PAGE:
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# Class Note for CMPSCI 601 at UMass(14)

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Date Created: 02/06/15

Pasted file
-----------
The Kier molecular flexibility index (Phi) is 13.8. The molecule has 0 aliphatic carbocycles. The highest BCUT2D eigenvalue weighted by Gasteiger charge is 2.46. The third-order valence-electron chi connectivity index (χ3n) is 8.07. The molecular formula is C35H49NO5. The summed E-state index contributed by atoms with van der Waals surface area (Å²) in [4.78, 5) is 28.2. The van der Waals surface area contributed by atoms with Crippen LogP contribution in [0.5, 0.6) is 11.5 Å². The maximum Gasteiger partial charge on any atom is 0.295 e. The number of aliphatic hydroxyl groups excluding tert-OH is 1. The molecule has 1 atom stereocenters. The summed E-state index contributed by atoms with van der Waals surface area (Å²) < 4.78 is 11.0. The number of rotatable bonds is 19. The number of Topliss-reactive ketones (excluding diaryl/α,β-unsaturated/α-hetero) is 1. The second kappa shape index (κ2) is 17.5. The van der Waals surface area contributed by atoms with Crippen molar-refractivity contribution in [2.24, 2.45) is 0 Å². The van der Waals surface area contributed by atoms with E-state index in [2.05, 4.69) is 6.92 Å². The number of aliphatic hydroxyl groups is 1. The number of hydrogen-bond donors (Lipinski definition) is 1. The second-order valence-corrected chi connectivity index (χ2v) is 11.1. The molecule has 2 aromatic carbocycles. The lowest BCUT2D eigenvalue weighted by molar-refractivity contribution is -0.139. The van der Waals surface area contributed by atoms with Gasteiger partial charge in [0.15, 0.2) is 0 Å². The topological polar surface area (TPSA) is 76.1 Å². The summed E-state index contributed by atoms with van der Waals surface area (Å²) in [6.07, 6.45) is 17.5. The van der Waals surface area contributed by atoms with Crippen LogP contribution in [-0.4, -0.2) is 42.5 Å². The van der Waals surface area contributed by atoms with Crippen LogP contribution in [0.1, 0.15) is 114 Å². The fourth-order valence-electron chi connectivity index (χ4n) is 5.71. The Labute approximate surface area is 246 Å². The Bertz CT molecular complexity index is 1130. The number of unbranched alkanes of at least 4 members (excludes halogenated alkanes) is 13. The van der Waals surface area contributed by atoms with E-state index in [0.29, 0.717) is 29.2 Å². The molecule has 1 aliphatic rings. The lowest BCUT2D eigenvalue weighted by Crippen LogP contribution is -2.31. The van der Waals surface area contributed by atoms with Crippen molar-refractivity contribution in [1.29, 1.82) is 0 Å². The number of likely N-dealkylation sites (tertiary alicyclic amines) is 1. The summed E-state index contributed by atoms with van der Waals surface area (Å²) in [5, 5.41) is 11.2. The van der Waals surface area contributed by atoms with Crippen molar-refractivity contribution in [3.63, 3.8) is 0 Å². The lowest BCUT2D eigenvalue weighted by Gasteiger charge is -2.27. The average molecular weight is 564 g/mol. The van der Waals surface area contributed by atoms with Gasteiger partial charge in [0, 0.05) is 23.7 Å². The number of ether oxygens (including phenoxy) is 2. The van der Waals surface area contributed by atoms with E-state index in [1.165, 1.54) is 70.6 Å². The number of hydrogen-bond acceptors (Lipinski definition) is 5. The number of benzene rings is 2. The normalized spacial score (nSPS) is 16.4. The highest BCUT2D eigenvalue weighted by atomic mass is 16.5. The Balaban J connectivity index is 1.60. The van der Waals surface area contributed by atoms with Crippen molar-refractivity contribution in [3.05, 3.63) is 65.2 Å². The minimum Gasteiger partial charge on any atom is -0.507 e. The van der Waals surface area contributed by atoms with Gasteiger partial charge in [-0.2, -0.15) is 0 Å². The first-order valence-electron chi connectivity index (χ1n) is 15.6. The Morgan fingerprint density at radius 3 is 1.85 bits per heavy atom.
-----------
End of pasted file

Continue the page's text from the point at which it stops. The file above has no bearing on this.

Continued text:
CMPSCI 601 Recall From Last Time Lecture 11 De nition We say that S is reducible to T S g T iff 3 total recursive f N gt N Vw e N w e S ltgt fw e T In the future we will insist that f E FL Theorem Suppose S g T Then 1 HT is re then Sis re 2 HT is core then S is core 3 If T is Recursive then S is Recursive De nition C is recomplete iff 1 C E re and 2 VA 6 re A g 0 Theorem K HALT and A047 are re complete hence not recursive CMPSCI 601 Reductions Lecture 11 De nition We say that S is reducible to T S g T iff f 6 FL Vw e N w e S ltgt fw e T Intuition S g T iff the placement of a very simple front end f before a Trecognizer creates an Srecognizer X5 xTof 16 VXsxXTfx The Reduction Game To build a reduction f from S to T you must solve the following puzzle For each input w what membership question f 20 can I ask T such that the answer is the membership ques tion to S RiceMyhill Shapiro Theorem Our proof that A047 was recomplete had little to do With the numbers 0 or 17 A very similar argument can be used to show that any nontrivial property of Turing machines is undecidable See P Theorem 32 page 62 De nition 111 Two Turing machines M and N are equivalent if for any input 2 M x iff N 201 and if both output strings M and N are de ned they are equal A De nition 112 A language is a property of machines if for any numbers 239 and 339 such that M and M j are equiv alent machines 239 and j are either both in A or both not in A 4 Theorem 113 Let A be a language other than 7 or N that is a property of machines Then A is not recursive Proof Suppose that the numbers of machines that never halt are not in A If they aren t we replace A by A and prove that the latter is not recursive Since A is nonempty pick some number If so that Mg 6 A We will reduce K to A which means we must de ne a total recursive function f so that n E K iff fn E A This means that for any machine Mn we must build a machine M n that will have the property necessary for A iff Mn accepts n We ll do this using our assumptions If Mn accepts n M n will be equivalent to M g and thus f will be in A If Mn does not accept n M n will never halt and thus f will not be in A This is easy We design M n so that it rst runs Mn on n then if it nishes that job runs Mg on the original input This machine simulates Mg if Mn accepts n and never halts otherwise Since K g A A cannot be recursive We cannot say that A is recomplete because it might not be re in fact most such A s are not A CMPSCI 601 Primitive Recursive Functions Lecture 11 In Lecture 1 and HWl we de ned the programming lan guage Bloop with integer variables and bounded loops We will now see that the class of functions om N to N that are implementable in Bloop are a very well studied class called the primitive recursive functions You may have wondered whether recursion as you know it from programming has anything to do with recursive functions in this course The name indeed comes om de ning functions recursively Later this lecture we ll de ne the general recursive functions that are the same as the partial recursive functions But rst we de ne a less powerful kind of recursion It de nes functions that are guaranteed to halt but can t de ne all total recursive functions On HW4 we ll prove that there are recursive functions that are not primitive recursive So the primitive recur sive functions are a proper subset of the total recursive functions Initial functions 00 0xx1 7rx1xnxi n12 1 i n Composition 9 N gt N1 i m h Nm gt N Chiglaagmxlanaive hglT7quot39agmT Primitive Recursion g N gt N h N gt N n 2J1 m 739 Wm 41 yk given by f0y1yk 9ylyk Z hfnay17quot397yk7nay17quot397yk De nition 114 The primitive recursive functions PrimRechns are the smallest class of functions con taining the Initial functions and closed under Composi tion and Primitive Recursion A Proposition 115 T he following are in PrimRechns I M1x if x gt 0 then x 1 else 0 2 2393 ify xthenx y elseO 3 4 17 5 expmy y 6 expx if a 0 then 1 else 2explt1gt 2 expx 22 Proposition 116 The class PrimRechns is closed un der the bounded noperator If f is a pr function then nc lt y 0 is de ned to be the least a such that 0 ifsuch an 2 exists with a lt y or to be 3 otherwise On HW3 you are asked to relate pr functions in the form of Bloop functions to Turing machines A key tool in doing this is the coding of sequences of numbers as single numbers rst developed by Godel He began with elementary number theory Proposition 117 Prime PrimeF E PrimRechns where Primex if x isprime then 1 else 0 PrimeFn prime number n ie PrimeF0 2 PrimeF1 3 PrimeF2 5 PrimeF3 7 PrimeF4 11 Proof 3513 32 S yxz y Primex 1 gt1 Vy lt gt 3 1 NextPrimex Mt g x11 1 tgt a Primet PrimeF0 2 PrimeFx 1 NextPrimePrimeFx Proposition 118 IsSeq Length Item 6 PrimRechns where Seqa0 a1 an 2 2ao13al1 PrimeFn 1 IsSeqS if S codes a Sequence then 1 else 0 LengthSeqa0a1 an 2 n1 ItemSeqa0 a1 an Li Proof GoodxS Vy lt lt 1 PrimeFyS V y 2 1 PrimeFy IsSeqS 3x lt SGoodxS LengthS ux lt S G00dxS ItemS uy lt S IsSeqS PrimeFiy1S PrimeFiy2 5 A As your intuition about Bloop should begin to tell you almost anything computable can be computed in Bloop On HW4 you ll nd a tr function that can t In par ticular we can simulate Turing machines Primitive Recursive COMP Theorem Kleene Let COMPn 13 c 3 mean y and that c is Mn s complete computation on input 2 Then COMP is a Primitive Recursive predicate Proof We will encode TM computations c SeqID0ID1 IDt Where each IDi is a sequence number of tapecell con tents Seqogt7a17 3970 5 17i0 7a ii a iJr1quot 39 quot017 COMPn x c y E STARTItemcO 1 ENDItemcLengthc 1y Vi lt LengthcNEXTn Itemc 239 Itemci 1 Q 10 CMPSCI 601 Primitive Recursive Bloop Lecture 11 We have two sets of functions from N to N each de ned recursively 0 CO 0x and 7rz1xn are pr 0 the composition of pr functions is pr and 0 the function made from two pr functions by the primitive recursion rule is pr 0 statements are Bloop program blocks 0 an assignment of a callbyvalue function call is a block 0 the concatenation of two blocks is a block 0 a variablebounded loop containing a block is a block To be more precise about Bloop we would have to be more careful about a formal semantics Esssentially given a binding of some variables at the start of a block we get a new binding at the end and the exact transformation of the binding could be de ned by induction Here we ll rely on our intuitions about real programs 11 Theorem 119 Every primitive recursive function can be implemented in Bloop Proo Base Cases declare zeta return x declare sigmax return x declare pi24 x1 x2 x3 x4 return x2 12 Composition Example fxa 9h1x7 y h2x7 y h3x7 Primitive Recursion Example f0yz gyz 1 y Z y z n y declare fnyz a gyz i zeta for n a haiyz i return a 13 Theorem 1110 The output of any Bloop program is a primitive recursive function What is easier to prove by induction is the following Theorem 1111 After any Bloop program block any vari able de ned at the end is a primitive recursive function of those variables de ned at the beginning Proof Successor If the block is xi and the variables de ned are 21 xn then the end value of xj for j 239 is 7rx1xn and the end value of xi is 07rx1 xn Assignment Ifthe block is x f yl yk then by the 1H since f is de ned elsewhere it is a pr func tion of the y s By projections we can make 1 a pr function of all de ned variables and other variables are unchanged 14 Concatenation If the block is B C where B and C are blocks by the 1H every variable 3 de ned after B is a pr function of those variables as de ned be fore B and every variable z de ned after 0 is a pr function of the y s By composition we write each z as a pr function of the x s Loops Suppose the block is for I1 B where B is a block and let us rst consider the case where only one variable y is de ned during B By the 1H the effect of B on y is given by a pr function We de ne f 72 go to be the value of 3 after B has been executed n times starting from y 2 yo Clearly we can de ne f by primitive recursion with gy0 90 and hfn7 yo 7 yo blflquot 90 Now say we have k different variables de ned during B We use the sequence tools developed above Let C be a block that takes its single argument decodes it into k variables runs B on them and codes the k an swers as a single number By composition C s effect on its variable is pr and by the argument above so is that of for x C Encoding and decoding gives us pr functions for for x B A 15 CMPSCI 601 General Recursive Functions Lecture 11 We will now increase the power of the primitive recursive functions by adding one more rule De nition 1112 If fxy1 yk is a function we de ne the uoperator on f with respect to x ux fzy1 is the following partial function gy1 Ifthere is a value ofx such that 1 lt y and fx yl 0 then gy1 is the least such value If there is no such value of 13 gy1 yk is unde ned A De nition 1113 The general recursive functions are the least set of partial functions containing the initial func tions and closed under composition and the u operator A De nition 1114 Floop is the programming language consisting of Bloop augmented with one more statement type If B is a block possibly changing the value of 13 while x B is a block that keeps executing B as long as 1 is positive It may run forever if so its be havior is a strictly partial function A 16 Theorem 1115 A partial function from N to N is gen eral recursive i ii is computed by a Floop program Proof Exercise HW4 4 Theorem 1116 A partial function from N to N is general recursive i ii is partial recursive Proof 0 gt Inductively simulate Floop blocks by TM s 0 lt Let f be apartial recursive function Then f 3 iff there is a halting computation of f s TM on in put z yielding 3 Using the COMP predicate and the u operator we construct a general recursive function that outputs f if it is de ned A 17 mm Arlthmetlc H1erarchy W c0re Recursive 139 e re complete Primitive Recursive EXPTIME PSPACE c0NP PolynomialTime Hierarchy complete c0NP NP NP 1 c0NP NP complete quottruly feasiblequot NC NC2 logCFL SAC NSPACE log n 3 DSPACE log n Regular LogarithmicTime Hierarchy 18